michael j. morris


A performative polemic on how we watch dance
4 December, 2010, 11:10 am
Filed under: Dance | Tags: , ,

Yesterday as an introduction to the end of the quarter Departmental Informance, Susan van Pelt Petry (chair of the Department of Dance) and I enacted a short performance based on ideas that I have had stewing for a while about how we (as a general audience, but also as those functioning within the field of dance) watch, talk, and write about what we’ve seen. Several people have said they would like the text/script from the piece. So here it is:

[epic music begins to fade out]

SVPP: [standing and cheering] I love it!

MJM: Why did you love it?
-How can you follow your appreciation, those trajectories of your appreciation, to discover more about the work, yourself, your engagement with the work, and the creation of the work through your engagement with it?
-While completely acknowledging and accepting your visceral spontaneous reactions to the work, how can you interrogate them for what more they might reveal?

SVPP: It just made me feel good!

MJM: Great! So now we’re into the realm of feeling, sensation, where perception and reaction resides within the body.
-How can you examine that sense of pleasure as a way discovering where and how watching the piece lives in your body?
-What subjective associations are invoked for you that give depth and weight to your sense of pleasure in the work? What of yourself contributes to the meaningfulness of the work that registers as this sense of pleasure, of feeling great?

SVPP: I don’t get it….  That sucked

MJM: Maybe there isn’t an “it” to get. The sender/recipient model for expression is one way of looking at dance, trying to understand the choreographer or dancer’s intentions for the work. But there are so many other forms of engagement available to you. Rather than stopping at “I didn’t get it,” letting go of the idea that there’s a singular “it,” what do you discover if you instead ask, “What did I get from it?”
-And it’s okay to think that it sucked. But how can the recognition of that valuation reveal for you the criteria by which you decide whether work is good or not, recognizing that there are many many systems for determining aesthetic value, and when you see work that sucks, you have the opportunity to ask yourself, “With what criteria am I coming to this understanding?”
-And it’s important to remember that we, especially those of us within the field of dance, will always have multiple systems of criteria for evaluating work, and that in order for the field to thrive, we need to be able to discriminate between the criteria for work that exhibits qualities of the work we would want to make or be a part of, and work that we can appreciate outside of our personal aesthetics. Especially we who are students and professionals in this field, we have so many tools and lenses through which to evaluate, appreciate, and articulate work, not denying our own aesthetics, but not limiting ourselves to them either.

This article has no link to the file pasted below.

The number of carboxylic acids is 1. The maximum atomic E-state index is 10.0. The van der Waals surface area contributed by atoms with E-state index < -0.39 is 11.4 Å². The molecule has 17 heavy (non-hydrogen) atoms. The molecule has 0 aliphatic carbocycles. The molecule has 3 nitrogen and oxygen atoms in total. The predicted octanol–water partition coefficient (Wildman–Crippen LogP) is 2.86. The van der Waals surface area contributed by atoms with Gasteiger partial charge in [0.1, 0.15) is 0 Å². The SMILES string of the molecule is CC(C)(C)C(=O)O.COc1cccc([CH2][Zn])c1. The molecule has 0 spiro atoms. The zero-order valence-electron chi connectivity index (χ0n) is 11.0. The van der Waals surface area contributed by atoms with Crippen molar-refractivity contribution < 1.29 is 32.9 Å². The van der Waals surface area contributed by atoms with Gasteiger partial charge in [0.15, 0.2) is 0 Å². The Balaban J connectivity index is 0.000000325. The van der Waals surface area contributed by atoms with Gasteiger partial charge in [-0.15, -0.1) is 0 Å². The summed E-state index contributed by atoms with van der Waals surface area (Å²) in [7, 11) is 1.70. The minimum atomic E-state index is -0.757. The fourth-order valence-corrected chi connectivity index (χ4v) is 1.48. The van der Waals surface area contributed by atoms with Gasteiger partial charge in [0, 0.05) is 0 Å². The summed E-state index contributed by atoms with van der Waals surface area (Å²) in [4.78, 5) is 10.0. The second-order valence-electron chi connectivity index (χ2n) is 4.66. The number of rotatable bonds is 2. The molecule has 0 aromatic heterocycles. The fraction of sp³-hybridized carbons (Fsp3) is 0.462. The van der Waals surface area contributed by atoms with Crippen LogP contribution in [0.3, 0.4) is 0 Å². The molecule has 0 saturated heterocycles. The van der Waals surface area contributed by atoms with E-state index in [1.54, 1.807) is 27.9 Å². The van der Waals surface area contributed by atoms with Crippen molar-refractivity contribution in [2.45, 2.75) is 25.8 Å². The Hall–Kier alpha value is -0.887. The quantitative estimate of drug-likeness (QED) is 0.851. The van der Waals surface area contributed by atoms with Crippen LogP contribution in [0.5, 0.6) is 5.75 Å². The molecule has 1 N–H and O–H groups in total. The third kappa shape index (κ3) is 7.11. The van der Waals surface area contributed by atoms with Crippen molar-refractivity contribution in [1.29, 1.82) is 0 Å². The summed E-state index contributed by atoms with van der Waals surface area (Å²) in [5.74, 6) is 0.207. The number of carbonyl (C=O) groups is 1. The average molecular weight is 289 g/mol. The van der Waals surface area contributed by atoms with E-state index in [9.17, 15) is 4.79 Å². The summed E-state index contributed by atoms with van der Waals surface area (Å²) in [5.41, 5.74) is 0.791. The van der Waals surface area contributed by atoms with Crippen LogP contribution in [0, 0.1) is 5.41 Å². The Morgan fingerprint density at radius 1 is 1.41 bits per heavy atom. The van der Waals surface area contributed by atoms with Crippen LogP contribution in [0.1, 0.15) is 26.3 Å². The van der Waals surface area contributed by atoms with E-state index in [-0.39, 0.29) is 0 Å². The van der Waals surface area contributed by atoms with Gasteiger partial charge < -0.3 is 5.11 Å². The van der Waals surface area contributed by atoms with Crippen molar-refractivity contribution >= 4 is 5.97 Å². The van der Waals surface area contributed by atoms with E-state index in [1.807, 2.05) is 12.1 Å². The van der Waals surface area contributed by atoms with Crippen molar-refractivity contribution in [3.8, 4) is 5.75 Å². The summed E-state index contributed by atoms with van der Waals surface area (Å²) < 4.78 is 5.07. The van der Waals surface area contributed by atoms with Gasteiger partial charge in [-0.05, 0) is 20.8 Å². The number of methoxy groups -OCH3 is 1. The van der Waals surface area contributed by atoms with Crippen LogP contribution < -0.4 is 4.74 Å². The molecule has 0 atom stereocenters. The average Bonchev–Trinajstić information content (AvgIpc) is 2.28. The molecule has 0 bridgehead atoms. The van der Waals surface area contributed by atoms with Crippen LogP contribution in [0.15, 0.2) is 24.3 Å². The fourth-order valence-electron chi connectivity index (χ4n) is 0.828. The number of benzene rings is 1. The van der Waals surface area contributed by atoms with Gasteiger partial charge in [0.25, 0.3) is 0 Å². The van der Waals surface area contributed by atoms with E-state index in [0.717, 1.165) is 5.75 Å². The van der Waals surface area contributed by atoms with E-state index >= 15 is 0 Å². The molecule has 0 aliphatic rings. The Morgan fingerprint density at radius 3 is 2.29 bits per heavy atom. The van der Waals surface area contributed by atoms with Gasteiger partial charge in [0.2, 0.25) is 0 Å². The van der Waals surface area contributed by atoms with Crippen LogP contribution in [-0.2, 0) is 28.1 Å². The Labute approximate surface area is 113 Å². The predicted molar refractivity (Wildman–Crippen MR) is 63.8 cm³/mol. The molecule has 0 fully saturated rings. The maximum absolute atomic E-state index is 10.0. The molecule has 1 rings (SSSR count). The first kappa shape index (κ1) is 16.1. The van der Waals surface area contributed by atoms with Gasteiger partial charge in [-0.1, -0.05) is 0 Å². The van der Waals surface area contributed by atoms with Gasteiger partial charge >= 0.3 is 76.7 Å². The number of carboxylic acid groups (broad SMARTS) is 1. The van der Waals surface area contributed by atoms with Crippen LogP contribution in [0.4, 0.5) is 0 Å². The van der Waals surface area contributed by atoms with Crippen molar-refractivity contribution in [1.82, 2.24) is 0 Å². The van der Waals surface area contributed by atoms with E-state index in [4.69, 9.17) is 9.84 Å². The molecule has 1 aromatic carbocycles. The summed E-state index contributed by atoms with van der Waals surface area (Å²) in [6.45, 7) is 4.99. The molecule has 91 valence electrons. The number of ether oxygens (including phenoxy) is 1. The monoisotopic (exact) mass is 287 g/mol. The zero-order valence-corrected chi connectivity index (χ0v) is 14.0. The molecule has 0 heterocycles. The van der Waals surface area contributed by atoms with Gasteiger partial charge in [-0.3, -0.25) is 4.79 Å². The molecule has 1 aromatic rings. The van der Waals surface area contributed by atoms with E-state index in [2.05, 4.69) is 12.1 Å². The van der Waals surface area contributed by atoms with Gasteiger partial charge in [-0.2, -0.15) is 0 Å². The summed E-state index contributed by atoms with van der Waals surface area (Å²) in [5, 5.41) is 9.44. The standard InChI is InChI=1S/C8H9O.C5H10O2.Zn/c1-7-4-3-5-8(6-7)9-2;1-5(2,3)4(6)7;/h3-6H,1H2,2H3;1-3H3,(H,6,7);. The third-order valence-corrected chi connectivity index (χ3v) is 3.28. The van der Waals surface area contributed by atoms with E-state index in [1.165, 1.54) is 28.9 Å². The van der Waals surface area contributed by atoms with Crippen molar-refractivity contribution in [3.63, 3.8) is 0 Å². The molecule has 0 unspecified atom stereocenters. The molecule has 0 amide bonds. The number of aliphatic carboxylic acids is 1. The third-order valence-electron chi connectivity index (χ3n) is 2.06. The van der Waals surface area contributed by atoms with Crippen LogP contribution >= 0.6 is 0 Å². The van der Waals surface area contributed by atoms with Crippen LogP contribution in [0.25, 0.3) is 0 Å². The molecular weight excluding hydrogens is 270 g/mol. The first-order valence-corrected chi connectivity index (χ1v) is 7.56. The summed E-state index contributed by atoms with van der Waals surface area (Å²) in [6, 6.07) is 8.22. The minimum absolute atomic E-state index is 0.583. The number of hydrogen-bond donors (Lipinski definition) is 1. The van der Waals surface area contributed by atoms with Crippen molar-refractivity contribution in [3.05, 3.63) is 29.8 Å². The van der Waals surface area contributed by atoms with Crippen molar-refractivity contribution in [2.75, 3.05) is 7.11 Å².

SVPP: I thought it was really good.  The dancers were beautiful….

MJM: Beauty! Great! Here we can begin to further explore the intricacies of aesthetic values, and ask questions like: Why is it beautiful? What are the criteria by which it registers as beautiful for me? Where did those criteria come from? What are the cultures, societies, histories, and politics that have shaped my notion of “beauty?” What is it that I exclude from the category of beauty by applying those criteria? And what is the cost or result of excluding something outside of “the beautiful?”

SVPP: It just didn’t do anything for me.  Just sayin’.

MJM: Maybe the function of dance and art is not to “do anything for you,” but instead to provide you with materials from which to form your own experience. Maybe a solution would be to ask what you can do with or for it? What different engagement or consideration can you offer to what you’re watching to get deeper inside of it? What of your self can you bring to the work to allow it to take on more meaningfulness? How can you be more available to participating in what the work might be capable of doing?
-So as we watch, how can we practice encountering dance and art not as an experience of a fixed event to be judged, but instead recognize it as a crafted space in which we encounter both the work that has been made and, perhaps more interestingly, ourselves and the ways in which we participate in the creation of the work’s significance.
-And as we move beyond those experiences, how can we practice articulating ourselves in conversation and in writing in such a way that demonstrates this heightened state of engagement and availability to the work rather than foreclosing its possibilities behind reductive declarative judgments?

So with that, ON TO THE NEXT PIECE . . .

[music begins, both look at one another, then learn forward as if to watch]

 

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Vita haec mimus est.

Comment by Clara




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